Water stocks have long been underrated in the investment world since the basic necessity of life is most often taken for granted. We certainly cannot imagine a world without technology, but can we even survive in a world without fresh water? In the wake of drought conditions in California and other states last year, people can no longer be oblivious of the situation.
Demand for fresh water - which accounts for a meager 2.5% of the world's total water content - is growing along with urbanization and ever-increasing global population. Today, a major part of water infrastructure in the United States is approaching the end of its useful life.
Are we nearing a time when we have to stop drinking water directly from the tap? Per the Natural Resource Defense Council, cities like Atlanta, Albuquerque, San Francisco, and Fresno have "fair-to-substandard" drinking water. If a city has substandard water quality, then tap water may be carrying a good number of contaminants. Consumers have started to question the quality of the water they drink.
Upgrade and Replace - Need of the Hour
In recent times, drinking and waste water infrastructure in the U.S. has been under the spotlight. The talking point right now is whether the amount of infrastructure investment planned by the U.S. government is equal to the sum required for replacing the aged and outmoded water infrastructure.
The U.S. Environmental Protection Agency (EPA) last conducted its Drinking Water Infrastructure Needs Survey and Assessment back in 2011. The report outlined that an investment of around $384 billion will be required over the next 20 years to modernize and upgrade U.S. water and waste water systems. On the other hand, a careful analysis by the American Water Works Association (AWWA) showed that about $1 trillion will be needed over the next 25 years only to restore underground pipes.
Consolidation Holds the Key
The water utility space is highly fragmented, as there are a number of water utilities in the U.S. operating on various scales ranging from thousands of customers to millions. The disjointed water industry has raised concerns about whether the smaller systems are sustainable in terms of competence and adaptability.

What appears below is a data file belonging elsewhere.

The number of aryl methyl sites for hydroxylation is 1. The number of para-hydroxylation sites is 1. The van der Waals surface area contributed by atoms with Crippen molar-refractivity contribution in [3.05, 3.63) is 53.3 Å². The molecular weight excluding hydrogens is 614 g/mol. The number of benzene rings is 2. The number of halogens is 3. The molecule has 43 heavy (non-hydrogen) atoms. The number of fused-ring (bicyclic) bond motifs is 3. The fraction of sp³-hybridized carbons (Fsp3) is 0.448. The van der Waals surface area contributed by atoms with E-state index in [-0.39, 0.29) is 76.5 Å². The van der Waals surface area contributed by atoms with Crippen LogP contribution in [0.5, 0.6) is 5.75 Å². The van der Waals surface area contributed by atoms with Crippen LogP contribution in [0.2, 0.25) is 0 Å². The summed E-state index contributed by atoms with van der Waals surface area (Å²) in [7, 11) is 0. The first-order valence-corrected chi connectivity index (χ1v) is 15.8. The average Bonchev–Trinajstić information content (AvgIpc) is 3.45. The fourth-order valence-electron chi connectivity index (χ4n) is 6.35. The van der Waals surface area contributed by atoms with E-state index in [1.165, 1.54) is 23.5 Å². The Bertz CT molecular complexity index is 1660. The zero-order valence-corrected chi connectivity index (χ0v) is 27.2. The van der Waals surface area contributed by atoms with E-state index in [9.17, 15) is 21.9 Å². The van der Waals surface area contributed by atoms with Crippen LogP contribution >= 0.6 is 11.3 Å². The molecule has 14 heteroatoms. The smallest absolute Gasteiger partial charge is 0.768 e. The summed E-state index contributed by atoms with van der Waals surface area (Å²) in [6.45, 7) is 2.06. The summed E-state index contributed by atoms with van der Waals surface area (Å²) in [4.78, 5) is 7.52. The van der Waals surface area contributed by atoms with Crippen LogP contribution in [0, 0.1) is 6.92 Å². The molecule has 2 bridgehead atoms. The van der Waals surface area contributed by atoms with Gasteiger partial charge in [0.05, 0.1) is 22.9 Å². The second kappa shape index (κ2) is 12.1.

A plausible solution is the consolidation and integration of local and regional systems into large-scale structures. This would free up access to the capital markets for infrastructure development in order to provide reliable water services. This also explains the frequent acquisitions taking place in this space right now.
Top Players in the Water Industry
The growing scarcity of water will definitely lead water utilities to prosperity, making them an enduring investment play. Big players in the water industry are getting even bigger through a number of acquisitions and large infrastructure spending.
The largest publicly traded water and waste water service provider in the U.S., American Water Works Company, Inc.AWK , has recently made several acquisitions of water systems near its service territories. The company is growing by both organic and inorganic means. In 2014, the water utility closed 13 acquisitions, adding almost 4,500 customers to its regulated business. Headquartered in Voorhees, N.J., American Water Works provides drinking water, wastewater and other related services to approximately 15.6 million people in 32 states and Ontario, Canada. AWK is a #3 (Hold) on the Zacks Rank.